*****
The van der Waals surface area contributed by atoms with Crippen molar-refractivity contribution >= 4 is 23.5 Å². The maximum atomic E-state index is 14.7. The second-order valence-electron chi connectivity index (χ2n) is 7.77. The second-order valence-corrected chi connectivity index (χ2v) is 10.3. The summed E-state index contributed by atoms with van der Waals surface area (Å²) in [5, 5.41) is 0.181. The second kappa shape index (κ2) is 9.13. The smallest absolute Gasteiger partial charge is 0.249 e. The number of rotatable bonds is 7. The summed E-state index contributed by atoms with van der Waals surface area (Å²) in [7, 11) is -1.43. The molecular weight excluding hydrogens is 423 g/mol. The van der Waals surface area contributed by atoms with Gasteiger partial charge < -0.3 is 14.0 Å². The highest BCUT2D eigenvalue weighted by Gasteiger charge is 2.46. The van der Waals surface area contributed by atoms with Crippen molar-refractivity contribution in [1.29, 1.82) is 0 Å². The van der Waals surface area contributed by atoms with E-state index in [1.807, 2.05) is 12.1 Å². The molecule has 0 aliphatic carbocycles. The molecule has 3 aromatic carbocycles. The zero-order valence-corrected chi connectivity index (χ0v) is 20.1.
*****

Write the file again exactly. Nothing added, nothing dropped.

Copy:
The van der Waals surface area contributed by atoms with Crippen molar-refractivity contribution >= 4 is 23.5 Å². The maximum atomic E-state index is 14.7. The second-order valence-electron chi connectivity index (χ2n) is 7.77. The second-order valence-corrected chi connectivity index (χ2v) is 10.3. The summed E-state index contributed by atoms with van der Waals surface area (Å²) in [5, 5.41) is 0.181. The second kappa shape index (κ2) is 9.13. The smallest absolute Gasteiger partial charge is 0.249 e. The number of rotatable bonds is 7. The summed E-state index contributed by atoms with van der Waals surface area (Å²) in [7, 11) is -1.43. The molecular weight excluding hydrogens is 423 g/mol. The van der Waals surface area contributed by atoms with Gasteiger partial charge < -0.3 is 14.0 Å². The highest BCUT2D eigenvalue weighted by Gasteiger charge is 2.46. The van der Waals surface area contributed by atoms with Crippen molar-refractivity contribution in [1.29, 1.82) is 0 Å². The van der Waals surface area contributed by atoms with E-state index in [1.807, 2.05) is 12.1 Å². The molecule has 0 aliphatic carbocycles. The molecule has 3 aromatic carbocycles. The zero-order valence-corrected chi connectivity index (χ0v) is 20.1.